The House, in a vote primarily but not completely along party lines, passed charter school legislation 64-55 after an at-times contentious debate.
While the bill is still technically the property of the House, presumably in the coming days the parliamentary hold on the legislation will be released and it will be transmitted to the Senate.
The Senate bill, which passed last week, already has been shipped to the House.
At this point, the House could accept the Senate language and send the legislation to the governor where he most likely would sign it or the Senate could do the same of the House version.
But the more likely outcome is that one or both bills will be sent to conference where the leadership will appoint negotiators to work out the differences that will then be voted on by the two chambers.
It could be argued that the House is in the driver’s seat when it comes to any negotiations over charter schools, which receive public funding and are accountable for results but are free from many of the guidelines and the governance of traditional public schools.
Gov. Phil Bryant, Speaker Philip Gunn and Lt. Gov. Tate Reeves, all Republicans, have made passing charter school legislation a top priority during the 2013 session. But it is evident by the marathon debate in the House that the support for charter schools is not as strong in that chamber.
Six members of the minority Democratic Party supported the House leadership’s charter school proposal while six Republicans opposed it. More important is the number of Republicans in the House who say they will not support the legislation if school boards of C-accreditated districts do not have veto authority over charter schools locating within their boundaries.
“I will not vote for it if it has C districts in it,” said Rep. Chris Brown, R-Aberdeen. “It it has C in it, I don’t think it will pass the House.”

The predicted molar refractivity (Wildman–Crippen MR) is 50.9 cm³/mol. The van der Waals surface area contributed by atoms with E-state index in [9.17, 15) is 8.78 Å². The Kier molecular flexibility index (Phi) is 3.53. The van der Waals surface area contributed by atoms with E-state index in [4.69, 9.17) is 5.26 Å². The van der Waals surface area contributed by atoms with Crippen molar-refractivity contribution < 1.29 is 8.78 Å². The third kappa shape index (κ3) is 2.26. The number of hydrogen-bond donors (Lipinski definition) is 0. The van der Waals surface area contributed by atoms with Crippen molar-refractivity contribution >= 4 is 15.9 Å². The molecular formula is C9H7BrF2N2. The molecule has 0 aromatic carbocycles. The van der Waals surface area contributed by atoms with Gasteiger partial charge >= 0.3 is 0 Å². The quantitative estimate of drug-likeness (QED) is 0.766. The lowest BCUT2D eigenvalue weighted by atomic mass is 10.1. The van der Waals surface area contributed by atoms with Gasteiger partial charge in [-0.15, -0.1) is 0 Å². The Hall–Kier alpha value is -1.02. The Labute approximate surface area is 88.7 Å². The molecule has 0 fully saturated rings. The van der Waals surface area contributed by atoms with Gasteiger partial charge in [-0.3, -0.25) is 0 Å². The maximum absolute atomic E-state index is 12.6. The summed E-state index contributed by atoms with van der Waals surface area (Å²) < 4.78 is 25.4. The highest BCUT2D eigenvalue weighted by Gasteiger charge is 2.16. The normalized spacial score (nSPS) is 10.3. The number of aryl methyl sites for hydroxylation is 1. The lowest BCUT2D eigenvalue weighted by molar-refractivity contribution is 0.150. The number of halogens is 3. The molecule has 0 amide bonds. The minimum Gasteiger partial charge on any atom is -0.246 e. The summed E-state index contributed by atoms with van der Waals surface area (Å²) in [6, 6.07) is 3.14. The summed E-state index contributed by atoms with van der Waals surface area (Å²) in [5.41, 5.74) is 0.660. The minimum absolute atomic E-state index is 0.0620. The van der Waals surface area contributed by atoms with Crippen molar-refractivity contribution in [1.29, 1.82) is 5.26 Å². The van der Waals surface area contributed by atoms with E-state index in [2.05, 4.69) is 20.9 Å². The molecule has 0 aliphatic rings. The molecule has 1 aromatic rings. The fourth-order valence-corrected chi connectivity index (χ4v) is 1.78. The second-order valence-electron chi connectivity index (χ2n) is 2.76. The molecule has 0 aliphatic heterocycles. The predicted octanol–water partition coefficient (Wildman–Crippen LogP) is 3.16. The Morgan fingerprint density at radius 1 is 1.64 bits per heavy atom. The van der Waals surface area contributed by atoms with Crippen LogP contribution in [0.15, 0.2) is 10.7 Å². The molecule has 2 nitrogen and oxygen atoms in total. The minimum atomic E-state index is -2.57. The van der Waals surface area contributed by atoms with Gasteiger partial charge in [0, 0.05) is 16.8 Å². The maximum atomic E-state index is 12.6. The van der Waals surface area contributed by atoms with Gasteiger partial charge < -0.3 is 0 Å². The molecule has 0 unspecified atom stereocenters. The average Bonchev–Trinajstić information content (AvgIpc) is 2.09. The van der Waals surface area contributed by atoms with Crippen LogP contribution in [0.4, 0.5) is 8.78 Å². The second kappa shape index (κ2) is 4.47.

Rep. Donnie Bell, R-Fulton, echoed those sentiments.
The Senate bill allows only A and B districts that veto authority. Reeves has been an outspoken advocate of allowing charter schools anywhere statewide, but agreed to give A and B districts veto authority in the bill that passed the Senate.
But if Brown and Bell, as well as others are correct, Reeves might have to yield on the issue of C districts to get a compromise through the House.
Reeves-appointed Senate Education Committee Chair Gray Tollison, R-Oxford, would not tip his hands as far as possible negotiations that he would lead for the upper chamber if the issue goes to conference.
But he said there were many areas of agreement between the two bills.
“The great news is that now the House has a plan,” he said. “We can work from there.”
In general, the Senate proposal is much more expansive and would provide more opportunities for charter schools to open in the state. But there are some similarities – a primary one being that both bypass the state Board of Education and create new boards to authorize and oversee charter schools.